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more than two months and that we need not
I had gone to the British Consul, who had given
me a paper with which I could identify myself and
get back to England. The time for registration had
expired and one day two policemen appeared at my
studio and took Edgar and me off to the police
station. I was locked up for the afternoon and
asked what I knew about him. He produced the
birth certificate with the German name on it, and
as they knew that he had known many Germans
as we all did, they thought that he was a spy.
They asked him to hand over his gun. He pro-
duced two dirty handkerchiefs and one sou. They
let me out later on, but threw him into the Prefec-
ture which was filled with all kinds of people who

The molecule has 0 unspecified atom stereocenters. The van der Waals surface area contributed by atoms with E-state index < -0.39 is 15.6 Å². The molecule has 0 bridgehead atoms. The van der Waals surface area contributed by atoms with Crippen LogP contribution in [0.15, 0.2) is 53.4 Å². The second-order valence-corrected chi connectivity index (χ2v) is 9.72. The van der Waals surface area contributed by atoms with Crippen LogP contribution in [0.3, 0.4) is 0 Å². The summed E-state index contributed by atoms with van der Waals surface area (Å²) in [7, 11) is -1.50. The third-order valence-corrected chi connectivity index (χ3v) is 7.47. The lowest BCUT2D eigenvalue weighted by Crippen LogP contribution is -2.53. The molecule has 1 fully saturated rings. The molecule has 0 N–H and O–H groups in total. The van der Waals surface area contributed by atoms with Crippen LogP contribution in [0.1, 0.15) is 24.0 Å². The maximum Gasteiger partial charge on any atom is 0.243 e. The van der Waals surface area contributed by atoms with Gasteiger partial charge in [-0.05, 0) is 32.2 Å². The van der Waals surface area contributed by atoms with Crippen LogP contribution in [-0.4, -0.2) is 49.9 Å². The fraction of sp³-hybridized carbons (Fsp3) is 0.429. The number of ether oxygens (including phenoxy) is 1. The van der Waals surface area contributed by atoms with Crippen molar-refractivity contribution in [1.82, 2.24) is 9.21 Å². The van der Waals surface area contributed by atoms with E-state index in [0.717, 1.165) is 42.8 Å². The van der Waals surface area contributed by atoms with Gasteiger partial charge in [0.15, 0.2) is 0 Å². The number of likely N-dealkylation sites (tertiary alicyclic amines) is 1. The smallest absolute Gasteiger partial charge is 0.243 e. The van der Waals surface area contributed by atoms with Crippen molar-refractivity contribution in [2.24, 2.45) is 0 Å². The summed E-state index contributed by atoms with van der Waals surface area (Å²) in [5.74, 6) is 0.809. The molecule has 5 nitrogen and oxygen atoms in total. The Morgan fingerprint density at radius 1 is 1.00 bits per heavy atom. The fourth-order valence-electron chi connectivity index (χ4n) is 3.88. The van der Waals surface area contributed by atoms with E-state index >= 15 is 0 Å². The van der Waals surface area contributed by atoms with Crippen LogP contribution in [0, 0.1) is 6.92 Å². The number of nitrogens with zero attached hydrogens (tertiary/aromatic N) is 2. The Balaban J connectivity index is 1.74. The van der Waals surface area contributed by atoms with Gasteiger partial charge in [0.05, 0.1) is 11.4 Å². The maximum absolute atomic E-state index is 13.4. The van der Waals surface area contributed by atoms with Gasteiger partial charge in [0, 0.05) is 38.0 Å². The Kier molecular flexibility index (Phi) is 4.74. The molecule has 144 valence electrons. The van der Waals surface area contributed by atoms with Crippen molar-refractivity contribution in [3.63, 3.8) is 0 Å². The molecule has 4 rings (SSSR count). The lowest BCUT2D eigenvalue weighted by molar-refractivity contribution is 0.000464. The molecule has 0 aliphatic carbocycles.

could not produce papers. They slept on straw, all
together. There were millionaires with gold watches,
and every kind of person, and there they waited till
something happened. I was so unhappy that my
American sculptress asked me to stay with her and
her husband, and fed me, and they were very kind as
I had no idea how long Edgar would be kept in
prison, or what would happen afterwards. I col-
lected enough money to get my fare to England. This
was an appalling prospect as it meant returning
home and I really began to think that my life was
at an end. The future seemed completely without
hope of any kind.
I took the train to Dieppe. When I got there I
found that there were no boats going to England.
I had about twenty francs. A porter took me to a